And, because the library’s web portal offers so many incredible resources, library card holders can access the information in their own homes (or wherever they have Internet access!). John Wilson and Christine Karpovage, mentioned in the article, are both online library users. John uses the lib.de.us website to access the Auto Repair Reference manuals, and Christine uses lib.de.us to find new cookbook recipes to try. That’s her in the above picture testing out a turkey burger recipe from Rachael Ray Express Lane Meals: What to Keep on Hand, What to Buy Fresh for the Easiest-Ever 30-Minute Meals.

Remember:  Signing up for a library card is easy!  Just stop into any member library.


virtual-reference

Does scratching poison ivy make it spread?

Written on: May 27th, 2011 in Q & A's

No–the FDA, Mayo Clinic, and several other reputable health organizations all state scratching poison ivy, oak, or sumac will not spread the rash, which is produced by exposure to the plant oil urushiol.  

The Mayo Clinic writes “A poison ivy rash itself isn’t contagious. Blister fluid doesn’t contain urushiol and won’t spread the rash. In addition, you can’t get poison ivy from another person unless you’ve had contact with urushiol that’s still on that person or on his or her clothing.”

According to the FDA “Poison ivy and other poison plant rashes can’t be spread from person to person. But it is possible to pick up the rash from plant oil that may have stuck to clothing, pets, garden tools, and other items that have come in contact with these plants. The plant oil lingers (sometimes for years) on virtually any surface until it’s washed off with water or rubbing alcohol.”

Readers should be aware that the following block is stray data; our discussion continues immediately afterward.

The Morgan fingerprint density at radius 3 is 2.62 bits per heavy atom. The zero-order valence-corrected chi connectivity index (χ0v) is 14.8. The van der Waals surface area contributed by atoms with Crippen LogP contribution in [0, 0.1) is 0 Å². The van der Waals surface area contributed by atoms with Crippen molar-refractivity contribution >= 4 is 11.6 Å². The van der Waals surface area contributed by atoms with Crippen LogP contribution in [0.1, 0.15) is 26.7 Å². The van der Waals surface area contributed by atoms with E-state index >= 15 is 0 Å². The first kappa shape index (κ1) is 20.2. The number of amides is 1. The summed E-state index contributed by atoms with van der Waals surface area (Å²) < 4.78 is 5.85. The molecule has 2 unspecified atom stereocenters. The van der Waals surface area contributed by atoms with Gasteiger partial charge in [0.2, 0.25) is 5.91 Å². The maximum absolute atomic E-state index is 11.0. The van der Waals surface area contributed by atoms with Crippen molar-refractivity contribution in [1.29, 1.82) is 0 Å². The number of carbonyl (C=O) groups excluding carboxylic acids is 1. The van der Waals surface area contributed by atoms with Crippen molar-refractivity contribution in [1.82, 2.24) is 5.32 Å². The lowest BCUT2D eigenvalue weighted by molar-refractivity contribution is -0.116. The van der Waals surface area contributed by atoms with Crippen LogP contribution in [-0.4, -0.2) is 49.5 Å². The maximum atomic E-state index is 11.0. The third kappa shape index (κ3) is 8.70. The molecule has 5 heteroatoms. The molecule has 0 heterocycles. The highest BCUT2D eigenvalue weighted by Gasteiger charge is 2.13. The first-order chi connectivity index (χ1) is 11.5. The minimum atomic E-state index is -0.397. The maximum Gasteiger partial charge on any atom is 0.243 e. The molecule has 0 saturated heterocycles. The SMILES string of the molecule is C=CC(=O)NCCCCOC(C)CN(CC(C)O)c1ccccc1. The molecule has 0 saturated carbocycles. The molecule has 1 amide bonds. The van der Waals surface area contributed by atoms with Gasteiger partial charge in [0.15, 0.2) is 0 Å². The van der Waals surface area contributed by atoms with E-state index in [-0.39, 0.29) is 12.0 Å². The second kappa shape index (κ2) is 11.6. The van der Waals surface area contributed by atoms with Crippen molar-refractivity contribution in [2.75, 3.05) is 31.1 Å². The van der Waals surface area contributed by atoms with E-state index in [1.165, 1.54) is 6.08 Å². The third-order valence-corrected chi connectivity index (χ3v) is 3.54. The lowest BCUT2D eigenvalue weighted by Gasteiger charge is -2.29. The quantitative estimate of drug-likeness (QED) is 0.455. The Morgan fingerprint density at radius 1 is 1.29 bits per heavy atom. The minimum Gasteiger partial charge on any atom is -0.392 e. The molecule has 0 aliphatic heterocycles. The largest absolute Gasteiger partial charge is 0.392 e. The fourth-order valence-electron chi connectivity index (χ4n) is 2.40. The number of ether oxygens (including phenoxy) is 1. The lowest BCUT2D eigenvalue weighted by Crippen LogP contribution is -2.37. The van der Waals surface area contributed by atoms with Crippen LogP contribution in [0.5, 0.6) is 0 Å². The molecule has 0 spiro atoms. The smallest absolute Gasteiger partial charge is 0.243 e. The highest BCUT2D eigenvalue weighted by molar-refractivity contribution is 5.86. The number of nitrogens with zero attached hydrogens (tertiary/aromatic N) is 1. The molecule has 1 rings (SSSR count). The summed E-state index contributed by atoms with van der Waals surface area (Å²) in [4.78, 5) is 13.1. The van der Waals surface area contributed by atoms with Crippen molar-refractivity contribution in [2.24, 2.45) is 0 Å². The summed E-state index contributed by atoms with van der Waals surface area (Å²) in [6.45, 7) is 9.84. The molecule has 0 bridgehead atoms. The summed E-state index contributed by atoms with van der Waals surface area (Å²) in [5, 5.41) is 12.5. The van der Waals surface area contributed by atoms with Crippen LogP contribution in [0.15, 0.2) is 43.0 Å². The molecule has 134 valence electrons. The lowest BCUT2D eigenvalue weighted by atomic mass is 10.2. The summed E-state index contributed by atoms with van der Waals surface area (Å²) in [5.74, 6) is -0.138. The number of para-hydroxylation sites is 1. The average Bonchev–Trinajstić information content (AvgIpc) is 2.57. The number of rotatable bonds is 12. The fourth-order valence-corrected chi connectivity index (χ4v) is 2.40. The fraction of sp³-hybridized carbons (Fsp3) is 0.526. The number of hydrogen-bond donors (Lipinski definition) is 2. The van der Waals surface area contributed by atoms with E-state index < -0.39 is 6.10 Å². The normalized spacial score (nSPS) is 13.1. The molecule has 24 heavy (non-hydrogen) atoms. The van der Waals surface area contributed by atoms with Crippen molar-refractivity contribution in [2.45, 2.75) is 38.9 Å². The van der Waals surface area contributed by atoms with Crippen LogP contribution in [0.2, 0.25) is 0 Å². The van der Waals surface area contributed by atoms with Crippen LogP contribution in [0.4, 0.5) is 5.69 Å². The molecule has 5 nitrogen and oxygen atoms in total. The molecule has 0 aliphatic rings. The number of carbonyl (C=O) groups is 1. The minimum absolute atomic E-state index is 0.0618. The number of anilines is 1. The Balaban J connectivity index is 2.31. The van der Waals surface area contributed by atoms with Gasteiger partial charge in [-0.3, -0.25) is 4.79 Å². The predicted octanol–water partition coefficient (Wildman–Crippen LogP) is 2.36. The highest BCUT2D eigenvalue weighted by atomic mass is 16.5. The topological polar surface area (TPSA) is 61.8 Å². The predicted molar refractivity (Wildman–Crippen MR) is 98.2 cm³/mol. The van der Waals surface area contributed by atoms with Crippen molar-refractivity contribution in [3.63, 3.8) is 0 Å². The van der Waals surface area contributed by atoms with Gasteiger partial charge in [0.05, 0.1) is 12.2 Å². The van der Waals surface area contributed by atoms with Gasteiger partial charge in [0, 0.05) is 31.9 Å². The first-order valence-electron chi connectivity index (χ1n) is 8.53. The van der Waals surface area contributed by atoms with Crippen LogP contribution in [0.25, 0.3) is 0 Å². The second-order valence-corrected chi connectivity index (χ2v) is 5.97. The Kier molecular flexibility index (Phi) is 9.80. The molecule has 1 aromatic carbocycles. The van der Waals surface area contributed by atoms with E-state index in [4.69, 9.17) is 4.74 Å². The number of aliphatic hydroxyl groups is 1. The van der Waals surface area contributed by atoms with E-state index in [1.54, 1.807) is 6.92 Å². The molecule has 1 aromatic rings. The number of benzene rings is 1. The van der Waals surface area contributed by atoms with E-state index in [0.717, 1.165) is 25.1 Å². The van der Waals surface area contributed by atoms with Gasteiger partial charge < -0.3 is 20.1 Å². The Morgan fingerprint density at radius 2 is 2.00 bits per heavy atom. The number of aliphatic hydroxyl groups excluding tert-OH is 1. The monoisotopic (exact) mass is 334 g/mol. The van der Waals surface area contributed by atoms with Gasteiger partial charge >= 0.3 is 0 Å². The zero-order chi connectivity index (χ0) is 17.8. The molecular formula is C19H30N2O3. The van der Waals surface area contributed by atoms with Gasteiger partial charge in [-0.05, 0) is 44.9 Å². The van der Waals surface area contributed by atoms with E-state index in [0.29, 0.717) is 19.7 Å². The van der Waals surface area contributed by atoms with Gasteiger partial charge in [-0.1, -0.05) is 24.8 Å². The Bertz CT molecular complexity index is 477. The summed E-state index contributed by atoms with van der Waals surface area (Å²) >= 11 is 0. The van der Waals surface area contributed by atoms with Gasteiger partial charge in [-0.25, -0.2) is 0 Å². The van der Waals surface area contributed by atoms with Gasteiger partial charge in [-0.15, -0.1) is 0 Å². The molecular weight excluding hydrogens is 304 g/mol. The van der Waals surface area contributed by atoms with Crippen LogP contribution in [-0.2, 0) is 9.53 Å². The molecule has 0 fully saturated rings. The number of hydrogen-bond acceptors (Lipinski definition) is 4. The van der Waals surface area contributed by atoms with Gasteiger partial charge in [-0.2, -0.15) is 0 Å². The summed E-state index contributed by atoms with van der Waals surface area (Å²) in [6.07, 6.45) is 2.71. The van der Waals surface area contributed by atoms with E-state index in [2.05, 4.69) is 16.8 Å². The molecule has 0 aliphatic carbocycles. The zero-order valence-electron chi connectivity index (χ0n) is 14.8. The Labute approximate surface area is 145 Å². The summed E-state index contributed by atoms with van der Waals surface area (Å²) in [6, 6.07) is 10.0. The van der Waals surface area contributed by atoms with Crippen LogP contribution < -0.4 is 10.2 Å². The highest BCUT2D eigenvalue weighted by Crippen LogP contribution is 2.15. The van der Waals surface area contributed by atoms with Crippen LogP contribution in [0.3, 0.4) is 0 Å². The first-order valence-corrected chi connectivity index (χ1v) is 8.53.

“The rash will only occur where the plant oil has touched the skin, so a person with poison ivy can’t spread it on the body by scratching. It may seem like the rash is spreading if it appears over time instead of all at once. But this is either because the plant oil is absorbed at different rates in different parts of the body or because of repeated exposure to contaminated objects or plant oil trapped under the fingernails.”

Thanks for using Ask a Librarian Delaware! Have a question?  Ask us!


blog-posts

Learning for a learning institution

Written on: May 15th, 2011 in Blog PostsLearning

Obviously, learning across/in-and-out/through the life span is a very big deal in libraries. Whether researching a small business start-up, planning a long-awaited trip or selecting just the right title for a 5th-grader post-Harry Potter, customers turn to the library staff for ideas and guidance. The staff then dig into their toolkits to charge expertise and creativity into action. Toolkits? What toolkits?